2 Music Videos: Big Brovaz’s “Thank You (Falletin Me Be Mice Elf Again)” and Simple Plan’s “Don’t Wanna Think About You” In Big Brovaz’s music video, the singers and Scooby-Doo sneak around a dark factory ala the Mystery Inc. Gang. Clips from the film also play in the background. It’s a little hip-hop and a little rap, but it’s a decent video. They at least have some Scooby animation in it. Simple Plan’s video doesn’t even really have anything to do with Scooby-Doo. They don’t even show footage from the film in the video, but you do see the Mystery Machine drive around in the background here and there.
2 Audiovisual Puzzles to Solve: The Scooby-Doo Monsters Unleashed Challenge and The Mystery of the Missing Pants The puzzles are fairly elaborate but they are geared more towards kids. In the Challenge, you follow clues throughout the town as Scooby and Shaggy guide you. Along the way you can find outtakes of Matthew Lillard clowning around on the set. The Missing Pants game seems to be a bit more complex and I think it relates to finding Easter Eggs on the CD. I didn’t quite get what I was supposed to do. Kids should enjoy these.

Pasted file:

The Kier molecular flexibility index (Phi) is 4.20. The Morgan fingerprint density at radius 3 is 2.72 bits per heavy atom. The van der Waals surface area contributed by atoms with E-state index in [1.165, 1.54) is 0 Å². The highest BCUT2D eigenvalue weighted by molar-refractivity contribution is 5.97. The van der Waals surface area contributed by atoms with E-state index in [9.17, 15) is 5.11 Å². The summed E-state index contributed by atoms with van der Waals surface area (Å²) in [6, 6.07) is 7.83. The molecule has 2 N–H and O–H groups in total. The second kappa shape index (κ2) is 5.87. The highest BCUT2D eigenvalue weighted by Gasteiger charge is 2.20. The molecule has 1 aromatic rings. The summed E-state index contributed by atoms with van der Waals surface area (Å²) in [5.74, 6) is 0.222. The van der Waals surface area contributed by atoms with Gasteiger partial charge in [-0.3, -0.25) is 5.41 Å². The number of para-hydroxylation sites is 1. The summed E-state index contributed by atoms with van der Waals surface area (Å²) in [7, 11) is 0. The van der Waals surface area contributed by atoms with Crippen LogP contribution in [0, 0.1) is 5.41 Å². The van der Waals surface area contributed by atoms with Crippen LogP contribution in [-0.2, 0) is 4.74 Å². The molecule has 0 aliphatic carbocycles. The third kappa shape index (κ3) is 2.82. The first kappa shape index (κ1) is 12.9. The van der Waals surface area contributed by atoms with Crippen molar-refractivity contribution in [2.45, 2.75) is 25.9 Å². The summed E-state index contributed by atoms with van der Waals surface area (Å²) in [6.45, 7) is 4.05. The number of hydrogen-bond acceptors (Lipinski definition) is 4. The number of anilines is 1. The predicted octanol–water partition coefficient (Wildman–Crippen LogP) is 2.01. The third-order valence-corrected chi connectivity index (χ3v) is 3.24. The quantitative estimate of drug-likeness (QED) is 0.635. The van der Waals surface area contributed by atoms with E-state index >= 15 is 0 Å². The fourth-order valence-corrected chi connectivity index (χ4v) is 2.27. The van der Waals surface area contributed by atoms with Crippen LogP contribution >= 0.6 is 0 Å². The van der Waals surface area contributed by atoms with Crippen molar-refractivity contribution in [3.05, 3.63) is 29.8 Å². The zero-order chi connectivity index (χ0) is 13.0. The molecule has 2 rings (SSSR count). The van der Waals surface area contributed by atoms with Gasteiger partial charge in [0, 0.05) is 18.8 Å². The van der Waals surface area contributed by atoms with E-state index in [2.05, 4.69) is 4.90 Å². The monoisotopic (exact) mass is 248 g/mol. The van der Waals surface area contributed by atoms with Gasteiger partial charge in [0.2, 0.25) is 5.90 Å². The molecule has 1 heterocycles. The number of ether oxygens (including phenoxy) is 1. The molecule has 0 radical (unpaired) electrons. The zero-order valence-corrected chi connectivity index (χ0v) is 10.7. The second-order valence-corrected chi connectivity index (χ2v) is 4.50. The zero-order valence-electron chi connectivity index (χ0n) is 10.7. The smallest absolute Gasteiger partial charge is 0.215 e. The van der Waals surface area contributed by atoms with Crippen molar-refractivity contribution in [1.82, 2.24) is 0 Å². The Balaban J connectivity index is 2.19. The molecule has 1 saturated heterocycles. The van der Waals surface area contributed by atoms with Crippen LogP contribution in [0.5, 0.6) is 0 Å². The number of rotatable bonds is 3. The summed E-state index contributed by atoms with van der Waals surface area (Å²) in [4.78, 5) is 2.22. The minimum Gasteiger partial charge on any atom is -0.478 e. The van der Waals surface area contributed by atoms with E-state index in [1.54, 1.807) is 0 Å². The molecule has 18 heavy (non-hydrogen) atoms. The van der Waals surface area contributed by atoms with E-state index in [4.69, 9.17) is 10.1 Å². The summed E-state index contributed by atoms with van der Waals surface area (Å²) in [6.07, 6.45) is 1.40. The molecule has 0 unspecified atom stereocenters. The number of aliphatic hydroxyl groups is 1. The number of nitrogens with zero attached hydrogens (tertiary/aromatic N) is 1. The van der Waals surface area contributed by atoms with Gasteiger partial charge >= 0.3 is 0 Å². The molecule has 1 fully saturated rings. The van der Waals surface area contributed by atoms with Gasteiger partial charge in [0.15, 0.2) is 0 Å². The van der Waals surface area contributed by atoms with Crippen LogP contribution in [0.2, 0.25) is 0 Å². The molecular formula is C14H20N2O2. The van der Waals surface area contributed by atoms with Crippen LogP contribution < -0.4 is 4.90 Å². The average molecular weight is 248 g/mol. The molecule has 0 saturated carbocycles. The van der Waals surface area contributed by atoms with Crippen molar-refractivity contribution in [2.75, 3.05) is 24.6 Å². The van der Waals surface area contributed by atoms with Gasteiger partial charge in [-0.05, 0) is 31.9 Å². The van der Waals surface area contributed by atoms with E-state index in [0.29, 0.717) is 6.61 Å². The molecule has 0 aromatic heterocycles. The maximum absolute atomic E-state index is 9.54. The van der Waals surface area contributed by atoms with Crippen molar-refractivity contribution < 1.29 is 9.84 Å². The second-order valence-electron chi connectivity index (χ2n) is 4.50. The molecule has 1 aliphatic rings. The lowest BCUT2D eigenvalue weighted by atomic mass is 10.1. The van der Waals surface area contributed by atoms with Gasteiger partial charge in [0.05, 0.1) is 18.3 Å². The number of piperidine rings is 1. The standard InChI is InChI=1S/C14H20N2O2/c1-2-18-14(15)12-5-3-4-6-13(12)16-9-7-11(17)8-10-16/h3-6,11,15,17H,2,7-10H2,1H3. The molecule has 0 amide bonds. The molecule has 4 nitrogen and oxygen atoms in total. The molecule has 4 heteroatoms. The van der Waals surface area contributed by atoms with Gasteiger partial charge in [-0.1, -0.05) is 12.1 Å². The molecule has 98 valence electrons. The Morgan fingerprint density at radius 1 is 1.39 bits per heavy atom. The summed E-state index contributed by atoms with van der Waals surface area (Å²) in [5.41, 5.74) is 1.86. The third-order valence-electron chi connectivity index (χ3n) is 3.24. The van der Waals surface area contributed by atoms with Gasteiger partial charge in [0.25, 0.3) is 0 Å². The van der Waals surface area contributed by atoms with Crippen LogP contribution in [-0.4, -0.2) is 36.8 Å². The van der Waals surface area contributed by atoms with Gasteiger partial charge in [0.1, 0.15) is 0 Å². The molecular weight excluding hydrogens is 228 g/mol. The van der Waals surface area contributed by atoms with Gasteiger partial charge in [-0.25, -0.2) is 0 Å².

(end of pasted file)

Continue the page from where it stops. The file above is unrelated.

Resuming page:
Dancing Dog How They Made Scooby-Doo Dance And How You Can Dance Just Like Him This featurette shows how they did the effects for Scooby-Doo dancing. You see a woman in a bizarre costume doing all the dance moves for Scooby as well as an elaborate bit on how to do his moves. The first half is interesting but the second half is definitely geared more towards kids.
Triple Threat Featurette: Scooby-Doo Gives You an Insider Tour of the Moviemaking Process This “Making Of” featurette, hosted by Scooby-Doo, covers the set design, stunts, and effects from the film. It’s pretty cool to see the detail involved with all of them, especially with the ghost props in the museum. I personally thought this was the best of the highlights. (You also get to see how dramatically different Linda Cardellini looks when not dressed like Velma.)
True Ghoul Hollywood Story In this parody of the E! True Hollywood Story, we meet three of the ghosts and follow them from their childhood to their infamy. Some of the extras who play there characters come on and act out the roles telling their life story. It’s amusing and thankfully brief, but worth checking out.
The Bottom Line:
Scooby-Doo 2: Monsters Unleashed is as good or better than the first film. It feels more like the cartoon than ever before.